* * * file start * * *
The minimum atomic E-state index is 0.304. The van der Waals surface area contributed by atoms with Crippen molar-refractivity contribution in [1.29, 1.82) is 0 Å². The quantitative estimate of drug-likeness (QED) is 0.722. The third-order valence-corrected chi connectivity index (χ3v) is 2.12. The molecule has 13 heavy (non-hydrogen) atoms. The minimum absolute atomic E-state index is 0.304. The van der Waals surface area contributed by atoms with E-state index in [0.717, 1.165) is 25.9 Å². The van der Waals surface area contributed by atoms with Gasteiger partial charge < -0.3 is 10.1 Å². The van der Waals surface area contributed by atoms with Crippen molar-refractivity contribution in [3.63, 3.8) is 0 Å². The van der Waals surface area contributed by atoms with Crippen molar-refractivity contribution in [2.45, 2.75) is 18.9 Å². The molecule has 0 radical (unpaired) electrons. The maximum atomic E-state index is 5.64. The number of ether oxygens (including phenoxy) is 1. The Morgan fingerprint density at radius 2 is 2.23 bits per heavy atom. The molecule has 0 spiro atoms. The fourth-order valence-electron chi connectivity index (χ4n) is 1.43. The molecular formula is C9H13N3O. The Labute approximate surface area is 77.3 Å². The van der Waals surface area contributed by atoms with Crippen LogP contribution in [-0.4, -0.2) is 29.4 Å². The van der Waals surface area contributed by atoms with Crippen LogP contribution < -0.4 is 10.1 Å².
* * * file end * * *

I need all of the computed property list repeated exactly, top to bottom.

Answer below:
The minimum atomic E-state index is 0.304. The van der Waals surface area contributed by atoms with Crippen molar-refractivity contribution in [1.29, 1.82) is 0 Å². The quantitative estimate of drug-likeness (QED) is 0.722. The third-order valence-corrected chi connectivity index (χ3v) is 2.12. The molecule has 13 heavy (non-hydrogen) atoms. The minimum absolute atomic E-state index is 0.304. The van der Waals surface area contributed by atoms with E-state index in [0.717, 1.165) is 25.9 Å². The van der Waals surface area contributed by atoms with Gasteiger partial charge < -0.3 is 10.1 Å². The van der Waals surface area contributed by atoms with Crippen molar-refractivity contribution in [3.63, 3.8) is 0 Å². The van der Waals surface area contributed by atoms with Crippen molar-refractivity contribution in [2.45, 2.75) is 18.9 Å². The molecule has 0 radical (unpaired) electrons. The maximum atomic E-state index is 5.64. The number of ether oxygens (including phenoxy) is 1. The Morgan fingerprint density at radius 2 is 2.23 bits per heavy atom. The molecule has 0 spiro atoms. The fourth-order valence-electron chi connectivity index (χ4n) is 1.43. The molecular formula is C9H13N3O. The Labute approximate surface area is 77.3 Å². The van der Waals surface area contributed by atoms with Crippen LogP contribution in [-0.4, -0.2) is 29.4 Å². The van der Waals surface area contributed by atoms with Crippen LogP contribution < -0.4 is 10.1 Å².